Why the Microsoft 'Cloud-First' Model Changes Everything
The updated releases of new versions of the Windows client and Windows Server are the most obvious evidence yet of Microsoft's new emphasis on moving to shorter product-update cycles. Less obvious is the way in which the company plans to have shorter cycles. What it's doing is what Redmond calls "Cloud First," meaning the company engineers first for its own online services (notably Office 365 and Windows Azure), and then bundles up those changes every year and creates a new product release for us.
This signals significant changes in the company's thinking that have positive implications, the first of which is more-frequent product releases. I find it easier to deal with small changes than revolutionary ones. I'll take frequent, big service packs over infrequent, giant OS releases.
Second is that Microsoft cloud offerings today largely help small and midsize businesses, which are said to comprise about 80 percent of the IT marketplace. I'm not suggesting Office 365 can't handle big enterprises -- Microsoft has several large, high-profile customers using it already -- but I am suggesting it's often easier for a smaller company. A retailer with 1,000 employees can move to Office 365 or other cloud services much more easily than a manufacturer with 50,000 employees. It isn't a big deal for a small bank to move certain systems to Windows Azure -- but it is a big deal for a bank the size of JPMorgan Chase.
Big vs. Small
Smaller companies are typically more tolerant of problems. If e-mail is wonky for a few hours, your local school district of 5,000 employees might be inconvenienced and annoyed but can probably cope with it. Take away e-mail for a 40,000-seat defense contractor and its whole world stops. So the cloud is good for smaller organizations to deploy new things because they can "beta test" with less exposure. (Note that I'm not suggesting Microsoft is deliberately treating its online services as a beta test: Office 365 has been remarkably stable for my company.)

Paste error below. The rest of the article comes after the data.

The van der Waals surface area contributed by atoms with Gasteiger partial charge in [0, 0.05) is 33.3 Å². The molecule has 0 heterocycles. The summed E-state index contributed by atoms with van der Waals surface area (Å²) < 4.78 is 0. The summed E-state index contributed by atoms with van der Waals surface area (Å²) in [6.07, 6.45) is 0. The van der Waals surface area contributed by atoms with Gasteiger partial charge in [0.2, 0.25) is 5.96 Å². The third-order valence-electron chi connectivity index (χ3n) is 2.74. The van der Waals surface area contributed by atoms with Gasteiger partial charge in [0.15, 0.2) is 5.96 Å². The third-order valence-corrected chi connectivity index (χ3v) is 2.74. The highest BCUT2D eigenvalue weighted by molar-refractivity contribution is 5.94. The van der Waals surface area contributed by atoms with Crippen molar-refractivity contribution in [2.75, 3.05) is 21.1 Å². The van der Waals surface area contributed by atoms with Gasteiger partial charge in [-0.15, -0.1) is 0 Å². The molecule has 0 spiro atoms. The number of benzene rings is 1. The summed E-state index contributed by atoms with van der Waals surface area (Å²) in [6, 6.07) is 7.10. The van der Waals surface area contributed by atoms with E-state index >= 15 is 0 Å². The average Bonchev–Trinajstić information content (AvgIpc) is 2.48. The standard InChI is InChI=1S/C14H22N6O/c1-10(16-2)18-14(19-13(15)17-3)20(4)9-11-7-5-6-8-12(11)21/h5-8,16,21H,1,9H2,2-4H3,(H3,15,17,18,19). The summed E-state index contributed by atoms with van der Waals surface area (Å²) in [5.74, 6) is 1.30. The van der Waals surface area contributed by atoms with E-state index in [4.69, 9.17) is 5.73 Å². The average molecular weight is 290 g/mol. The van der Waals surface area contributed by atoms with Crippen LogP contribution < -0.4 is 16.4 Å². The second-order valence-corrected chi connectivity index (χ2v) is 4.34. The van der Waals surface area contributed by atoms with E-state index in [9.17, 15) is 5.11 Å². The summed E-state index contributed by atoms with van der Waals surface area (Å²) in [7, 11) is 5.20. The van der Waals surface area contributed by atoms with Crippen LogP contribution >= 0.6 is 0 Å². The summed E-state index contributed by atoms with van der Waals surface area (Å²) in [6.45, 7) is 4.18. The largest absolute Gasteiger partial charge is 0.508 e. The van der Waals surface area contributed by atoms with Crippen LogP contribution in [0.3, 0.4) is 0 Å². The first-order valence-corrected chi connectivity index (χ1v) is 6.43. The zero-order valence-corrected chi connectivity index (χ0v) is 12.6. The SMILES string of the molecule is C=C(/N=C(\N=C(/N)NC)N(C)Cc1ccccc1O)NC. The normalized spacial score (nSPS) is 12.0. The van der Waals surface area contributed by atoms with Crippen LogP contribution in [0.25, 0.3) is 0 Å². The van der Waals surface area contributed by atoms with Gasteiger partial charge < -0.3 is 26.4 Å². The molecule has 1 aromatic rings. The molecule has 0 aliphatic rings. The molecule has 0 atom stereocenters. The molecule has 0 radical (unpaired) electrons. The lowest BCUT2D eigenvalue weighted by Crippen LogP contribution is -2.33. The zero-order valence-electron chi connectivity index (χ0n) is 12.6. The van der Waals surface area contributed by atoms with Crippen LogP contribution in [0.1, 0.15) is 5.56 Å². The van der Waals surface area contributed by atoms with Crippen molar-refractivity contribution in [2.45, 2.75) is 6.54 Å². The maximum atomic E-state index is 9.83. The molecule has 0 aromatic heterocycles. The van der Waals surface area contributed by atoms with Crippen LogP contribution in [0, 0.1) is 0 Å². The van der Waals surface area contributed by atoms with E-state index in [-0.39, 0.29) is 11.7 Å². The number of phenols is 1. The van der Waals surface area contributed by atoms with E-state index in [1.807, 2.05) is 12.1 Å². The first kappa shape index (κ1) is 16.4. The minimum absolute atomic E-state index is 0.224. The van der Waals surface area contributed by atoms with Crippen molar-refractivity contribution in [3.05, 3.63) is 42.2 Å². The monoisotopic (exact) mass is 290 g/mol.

But giant enterprises have massive datacenter investments. They'll use the cloud tactically, but they're going to continue using in-house resources a lot, even if they architect and manage those as a private cloud. Smaller companies tend to have less investment simply because they're smaller, and so it isn't as massive a change for them to push things to the cloud when it makes sense. Smaller companies are, simply put, more flexible.
So it's possible that, as Microsoft thinks "Cloud First," it's really developing features compelling to smaller businesses. That's a change over the last few years when the focus was enterprise, enterprise, enterprise, all day and all night. Of course, the cloud itself is a giant enterprise, so Microsoft is also developing for the ultimate enterprise: Whencloud features get pushed into a public product release, big business still benefits.
One of those main benefits is manageability, of course. When Microsoft set out to build Windows Azure, Office 365 and other online services, the company had to think, "Man, our software is tough to manage on a massive scale. We're gonna go broke if we don't fix that." Microsoft is famous for "eating the dogfood," meaning it considers itself its own worst customer. The company uses its own products and experiences any pain in the process, and that motivates it to fix problems. Well, until the cloud, Microsoft hadn't fully experienced the pain of managing a 10,000-server infrastructure running Microsoft products. Now it has -- and we're clearly seeing investment to improve the situation in tools such as Windows PowerShell, System Center and so on.
What does all this mean for you? Whether you choose to move certain functions to the cloud, you're going to see more features that help smaller business -- a return to Microsoft's roots. You're going to see better manageability, provided those small businesses take the time to rebuild their datacenter processes around the new Microsoft management models.
Therein lies an important caution: Rebuild. Microsoft had to rethink manageability for servers, and it had to redo a lot of its own processes and assumptions, in addition to coding software differently. Now that the software is coming around, you're only going to get full advantage if you also morph your management processes to work with the software. That willingness to flex, rather than trying to force the software to do so, is what's going to make IT teams stand apart in the next decade.
Don Jones is a 12-year industry veteran, author of more than 45 technology books and an in-demand speaker at industry events worldwide. His broad technological background, combined with his years of managerial-level business experience, make him a sought-after consultant by companies that want to better align their technology resources to their business direction. Jones is a contributor to TechNet Magazine and Redmond, and writes a blog at ConcentratedTech.com.